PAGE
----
The Presentation of the Lord


Joseph and Mary presented Jesus at the Temple in Jerusalem to fulfill the Law of Moses which required that the first-born male child be offered to God as a way of giving thanks for sparing the Israelites during the Passover in Egypt.

It was at the Presentation at the Temple that the baby Jesus was recognized as the long-awaited savior by two prophets, Simeon and Anna.

At the same time of the presentation, which took place forty days after the birth of the child, the mother of the child would be purified when the sacrifice of a lamb was offered.

The Blessed Virgin Mary did not require purification but observed the law as Jesus would later. Instead of a lamb, she offers a pair of turtledoves or two young pigeons, which reveals her family’s poverty.

Forty days after Christmas, on February 2, the Catholic Church celebrates the Feast of the Presentation of Lord. It is also known as Candlemas or formerly as the Feast of the Purification of the Virgin Mary.

Candles that are used during Mass, while administering the sacraments, and in other liturgical celebrations are blessed at this time. Candles represent Christ who is the Light of the World.

Saint John Paul II instituted a special day of prayer, World Day for Consecrated Life, and attached it to the Feast of the Presentation of the Lord. This is to honor those consecrated men and women who reflect the light of Jesus upon the world through his Church.

Catholics meditate on the events of the Presentation of Jesus in the Temple as the 4th Joyful Mystery of the Rosary.

The true lamb of God enters the temple:

Ready to greet the Jesus when He comes:

When the days were completed for their purification according to the law of Moses, they took Him up to Jerusalem to present Him to the Lord, just as it is written in the law of the Lord, “Every male that opens the womb shall be consecrated to the Lord,” and to offer the sacrifice of “a pair of turtledoves or two young pigeons,” in accordance with the dictate in the law of the Lord. Now there was a man in Jerusalem whose name was Simeon. This man was righteous and devout, awaiting the consolation of Israel, and the holy Spirit was upon him. It had been revealed to him by the holy Spirit that he should not see death before he had seen the Messiah of the Lord. He came in the Spirit into the temple; and when the parents brought in the child Jesus to perform the custom of the law in regard to Him, he took Him into his arms and blessed God, saying: “Now, Master, you may let your servant go in peace, according to your word, for my eyes have seen your salvation, which you prepared in sight of all the peoples, a light for revelation to the Gentiles, and glory for your people Israel.”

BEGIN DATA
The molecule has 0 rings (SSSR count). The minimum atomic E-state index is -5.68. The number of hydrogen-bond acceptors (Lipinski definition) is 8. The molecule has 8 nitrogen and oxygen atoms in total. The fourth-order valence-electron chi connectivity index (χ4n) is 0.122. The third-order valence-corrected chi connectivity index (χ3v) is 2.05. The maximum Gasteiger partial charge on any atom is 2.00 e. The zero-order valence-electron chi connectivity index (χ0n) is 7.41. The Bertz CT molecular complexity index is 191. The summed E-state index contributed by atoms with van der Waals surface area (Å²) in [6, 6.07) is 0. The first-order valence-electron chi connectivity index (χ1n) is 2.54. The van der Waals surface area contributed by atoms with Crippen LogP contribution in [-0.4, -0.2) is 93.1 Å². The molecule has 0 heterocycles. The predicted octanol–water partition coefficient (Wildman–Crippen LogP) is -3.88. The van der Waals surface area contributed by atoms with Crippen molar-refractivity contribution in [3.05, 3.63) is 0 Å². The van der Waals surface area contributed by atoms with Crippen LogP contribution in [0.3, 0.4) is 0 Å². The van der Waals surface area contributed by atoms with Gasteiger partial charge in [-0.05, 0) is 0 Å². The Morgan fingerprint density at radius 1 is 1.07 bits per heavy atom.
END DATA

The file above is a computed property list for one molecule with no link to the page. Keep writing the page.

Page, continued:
Luke 2: 22-32

Commemorating the Presentation at the Temple of Jerusalem:

Mary and Joseph were obedient to the Jewish Law:

Presenting the Lord in a place of sacrifice:

Anticipating salvation and sorrow:

The presentation of Jesus in the temple shows him to be the firstborn Son who belongs to the Lord. With Simeon and Anna, all Israel awaits its encounter with the Savior-the name given to this event in the Byzantine tradition. Jesus is recognized as the long-expected Messiah, the “light to the nations” and the “glory of Israel”, but also “a sign that is spoken against”. The sword of sorrow predicted for Mary announces Christ’s perfect and unique oblation on the cross that will impart the salvation God had “prepared in the presence of all peoples”.

Catechism of the Catholic Church 529

A great theme of light:

Candles are an important part of the Christian faith:

In the temple of Jerusalem, according to the Gospel account, Simeon, an elderly man of God, takes Jesus in his arms and recognizes that in him salvation has come for Israel and for all peoples: the Light of the Gentiles (cf. Lk 2:30:31). The words of the holy old man express the longing that pervades human history. They express that waiting for God, that universal desire, unconscious perhaps, but ineffaceable, that he would come to meet us so that we might be able to share in his life. Simeon embodies the image of humanity striving to grasp that ray of light which renews all things, the seed of life that transforms all old age into everlasting youth.

Pope John Paul II, Angelus Address, 2 February 1997

Mary did not need purification:

A day of special prayer for men and women in consecrated life:

The Truth, Goodness, and Beauty of the Catholic Church

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